These days, it’s not often that you hear JS Bach’s Fifth Brandenburg played by only 7 players, but given the way it was performed, you wouldn’t choose to hear it any other way. Misha Rosenker, the violinist, produced a warm, nuanced sound that complemented Beaver’s more assertive playing, and Nardo Poy, the violist, matched Rosenker well, although Pamel Greitzer-Manasse, the cellist, was a bit diffident. She should have been seated further forward, but Jordan Frazier, playing the bass, helped fill in the lower lines beautifully. Beaver and Mann engaged in splendid dialogue, with the violinist limiting his vibrato, exhibiting immaculate intonation, and matching his sound to Mann’s elegant flute in a way that reflected his many years as a famed chamber musician. But here, just as Bach must have desired, Cooper stole the show. His harpsichord was by no means loud, yet the imagination with which he filled in the slow movement, and the way he let the first movement cadenza unfurl was memorable. He is a giant of a man, and it was fascinating watching him lean over the instrument and create an inexorable pulse, combined somehow with both imaginative flourishes and room to breathe. This Brandenburg performance was the musical high point of the evening.
One website I consulted offered 196 recordings of the Four Seasons. Some are directed toward weddings; others aim at young children; many have covers with singularly beautiful men and women holding violins; and some advertise intimate relationships with composers such as Piazzolla, with electric guitars, harmonicas, or with the genuine, “original” baroque. So you take your choice. Beaver apparently decided both to return to his early days as a virtuoso soloist and also to invite his colleagues to have fun with him as their straight man. It worked well.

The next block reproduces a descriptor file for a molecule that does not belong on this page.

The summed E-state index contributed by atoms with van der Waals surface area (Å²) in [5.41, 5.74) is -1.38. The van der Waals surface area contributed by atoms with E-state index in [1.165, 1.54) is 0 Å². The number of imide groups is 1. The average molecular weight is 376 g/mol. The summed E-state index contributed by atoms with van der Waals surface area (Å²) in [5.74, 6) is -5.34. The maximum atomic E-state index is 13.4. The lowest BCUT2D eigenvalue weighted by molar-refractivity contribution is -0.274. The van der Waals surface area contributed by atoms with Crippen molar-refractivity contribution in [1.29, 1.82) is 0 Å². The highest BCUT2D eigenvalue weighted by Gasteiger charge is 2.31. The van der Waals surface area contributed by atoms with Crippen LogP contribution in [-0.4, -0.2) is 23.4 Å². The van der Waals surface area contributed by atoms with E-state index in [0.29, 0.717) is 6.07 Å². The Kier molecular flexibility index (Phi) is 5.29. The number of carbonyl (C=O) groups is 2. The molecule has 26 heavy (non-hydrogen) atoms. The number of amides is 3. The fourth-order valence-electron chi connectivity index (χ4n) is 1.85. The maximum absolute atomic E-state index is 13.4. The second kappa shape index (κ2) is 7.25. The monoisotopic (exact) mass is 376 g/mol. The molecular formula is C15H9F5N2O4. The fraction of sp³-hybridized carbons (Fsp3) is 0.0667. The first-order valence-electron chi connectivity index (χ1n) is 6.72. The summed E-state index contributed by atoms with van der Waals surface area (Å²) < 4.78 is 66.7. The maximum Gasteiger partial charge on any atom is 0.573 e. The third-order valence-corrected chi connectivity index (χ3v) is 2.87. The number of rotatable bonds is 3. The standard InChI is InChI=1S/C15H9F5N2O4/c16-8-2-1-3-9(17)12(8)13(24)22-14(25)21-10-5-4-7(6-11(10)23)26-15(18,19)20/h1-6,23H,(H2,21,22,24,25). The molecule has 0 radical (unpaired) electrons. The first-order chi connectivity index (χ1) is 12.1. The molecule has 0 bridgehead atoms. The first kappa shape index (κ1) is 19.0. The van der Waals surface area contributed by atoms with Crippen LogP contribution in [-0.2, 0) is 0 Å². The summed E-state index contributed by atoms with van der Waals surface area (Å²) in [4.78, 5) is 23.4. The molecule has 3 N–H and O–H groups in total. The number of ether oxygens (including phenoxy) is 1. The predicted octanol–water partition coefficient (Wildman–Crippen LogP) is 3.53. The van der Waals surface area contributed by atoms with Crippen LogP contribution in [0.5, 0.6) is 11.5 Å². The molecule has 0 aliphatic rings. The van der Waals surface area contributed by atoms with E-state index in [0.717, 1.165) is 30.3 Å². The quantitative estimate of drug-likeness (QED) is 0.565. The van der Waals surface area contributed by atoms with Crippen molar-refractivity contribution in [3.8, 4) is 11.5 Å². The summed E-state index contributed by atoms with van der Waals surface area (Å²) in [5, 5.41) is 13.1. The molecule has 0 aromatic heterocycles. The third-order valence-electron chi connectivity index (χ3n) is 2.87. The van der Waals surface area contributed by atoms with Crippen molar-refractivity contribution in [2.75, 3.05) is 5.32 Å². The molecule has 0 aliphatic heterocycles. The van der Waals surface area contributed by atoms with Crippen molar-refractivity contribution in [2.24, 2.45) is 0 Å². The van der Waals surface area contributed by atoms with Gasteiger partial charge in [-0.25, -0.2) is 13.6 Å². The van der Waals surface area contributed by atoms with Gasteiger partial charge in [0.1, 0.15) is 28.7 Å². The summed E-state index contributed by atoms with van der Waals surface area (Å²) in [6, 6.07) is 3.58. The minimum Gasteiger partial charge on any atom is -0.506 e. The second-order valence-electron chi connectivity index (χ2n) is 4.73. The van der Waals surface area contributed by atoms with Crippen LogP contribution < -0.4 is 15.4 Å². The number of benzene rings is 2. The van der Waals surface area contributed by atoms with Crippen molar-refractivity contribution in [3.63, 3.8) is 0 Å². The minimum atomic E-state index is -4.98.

The Tokyo had to return their Stradivari instruments to Japan this summer, so Beaver played on his 1789 Nicola Bergonzi. Carlo Bergonzi made violins in Cremona in the first half of the eighteenth century, and some of his violins are close in quality to those by Stradivari and Guarneri del Gesu. But his grandson, Nicola, made few that are known today. Created at the end of the Cremonese ascendancy for violinmakers, this one is a beauty, and Beaver brought out both its brilliance and multiple colors. He has an infinitely pliable bow arm, stunningly fast and accurate fingers, and he is a leader. He played the music pretty “straight,” with modest ornamentation, judicious use of vibrato, and there were some lovely softer passages without vibrato. To bring more color, he might have played even more quietly at times in the lively hall, but it was a spectacular performance, and it brought down the house.
What gave it unusual effect was the way his colleagues pitched in. Elizabeth Chang, the violinist, joined Rosenker in a supporting role, and the two of them provided both punch and nuance. Poy was terrific with his raucous commentary during the Largo of the “Spring” concerto, and Greitzer-Manasse had a fine time in active dialogue with Beaver at various points during the concerti, while Frazier provided a firm foundation combined with subtle rhythmic thrust. And again Cooper provided icing for the cake. In the Adagio of “Autumn,” while the muted strings played chords that are deadly in multiple recordings, he improvised in a way I wished would last for ever. And then, in the final Allegro of “Winter,” he virtually levitated, pounding his harpsichord so hard in the bass that one had to debate between gunshots or a drum roll. Sounds awful? Wrong. It was terrific.
So the harpsichord made a brilliant debut in the Cape Cod Chamber Music Festival. Jon Nakamatsu and Jon Manasse, the artistic directors, should invite it back, along with the many splendid artists they assemble. I am told that this year the Festival sold more tickets than ever in the past. No surprise, judging from the excitement in last Friday’s farewell to summer.